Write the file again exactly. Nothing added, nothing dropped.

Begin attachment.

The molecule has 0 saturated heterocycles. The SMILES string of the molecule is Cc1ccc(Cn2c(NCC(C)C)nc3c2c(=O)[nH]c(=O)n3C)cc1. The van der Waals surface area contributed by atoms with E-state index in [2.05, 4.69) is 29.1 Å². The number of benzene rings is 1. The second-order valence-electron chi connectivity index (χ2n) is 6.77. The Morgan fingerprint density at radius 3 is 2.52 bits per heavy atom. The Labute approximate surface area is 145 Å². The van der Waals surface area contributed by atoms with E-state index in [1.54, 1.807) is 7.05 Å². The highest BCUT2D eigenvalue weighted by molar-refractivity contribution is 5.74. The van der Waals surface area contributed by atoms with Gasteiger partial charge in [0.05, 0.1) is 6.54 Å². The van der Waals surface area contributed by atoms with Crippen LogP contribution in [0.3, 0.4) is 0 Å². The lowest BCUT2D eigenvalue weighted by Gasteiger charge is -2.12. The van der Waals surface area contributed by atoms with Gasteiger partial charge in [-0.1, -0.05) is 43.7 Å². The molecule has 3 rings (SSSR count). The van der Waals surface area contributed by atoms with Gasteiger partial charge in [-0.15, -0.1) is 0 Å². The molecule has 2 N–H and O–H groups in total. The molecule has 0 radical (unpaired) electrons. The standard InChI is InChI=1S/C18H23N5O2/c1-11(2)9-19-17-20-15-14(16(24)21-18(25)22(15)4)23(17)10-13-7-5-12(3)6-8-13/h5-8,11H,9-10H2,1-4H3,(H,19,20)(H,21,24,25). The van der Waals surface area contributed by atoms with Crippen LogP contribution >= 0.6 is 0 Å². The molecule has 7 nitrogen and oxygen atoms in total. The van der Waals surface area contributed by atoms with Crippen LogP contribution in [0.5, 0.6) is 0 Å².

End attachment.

The molecule has 0 saturated heterocycles. The SMILES string of the molecule is Cc1ccc(Cn2c(NCC(C)C)nc3c2c(=O)[nH]c(=O)n3C)cc1. The van der Waals surface area contributed by atoms with E-state index in [2.05, 4.69) is 29.1 Å². The number of benzene rings is 1. The second-order valence-electron chi connectivity index (χ2n) is 6.77. The Morgan fingerprint density at radius 3 is 2.52 bits per heavy atom. The Labute approximate surface area is 145 Å². The van der Waals surface area contributed by atoms with E-state index in [1.54, 1.807) is 7.05 Å². The highest BCUT2D eigenvalue weighted by molar-refractivity contribution is 5.74. The van der Waals surface area contributed by atoms with Gasteiger partial charge in [0.05, 0.1) is 6.54 Å². The van der Waals surface area contributed by atoms with Crippen LogP contribution in [0.3, 0.4) is 0 Å². The lowest BCUT2D eigenvalue weighted by Gasteiger charge is -2.12. The van der Waals surface area contributed by atoms with Gasteiger partial charge in [-0.1, -0.05) is 43.7 Å². The molecule has 3 rings (SSSR count). The van der Waals surface area contributed by atoms with Gasteiger partial charge in [-0.15, -0.1) is 0 Å². The molecule has 2 N–H and O–H groups in total. The molecule has 0 radical (unpaired) electrons. The standard InChI is InChI=1S/C18H23N5O2/c1-11(2)9-19-17-20-15-14(16(24)21-18(25)22(15)4)23(17)10-13-7-5-12(3)6-8-13/h5-8,11H,9-10H2,1-4H3,(H,19,20)(H,21,24,25). The van der Waals surface area contributed by atoms with Crippen LogP contribution >= 0.6 is 0 Å². The molecule has 7 nitrogen and oxygen atoms in total. The van der Waals surface area contributed by atoms with Crippen LogP contribution in [0.5, 0.6) is 0 Å².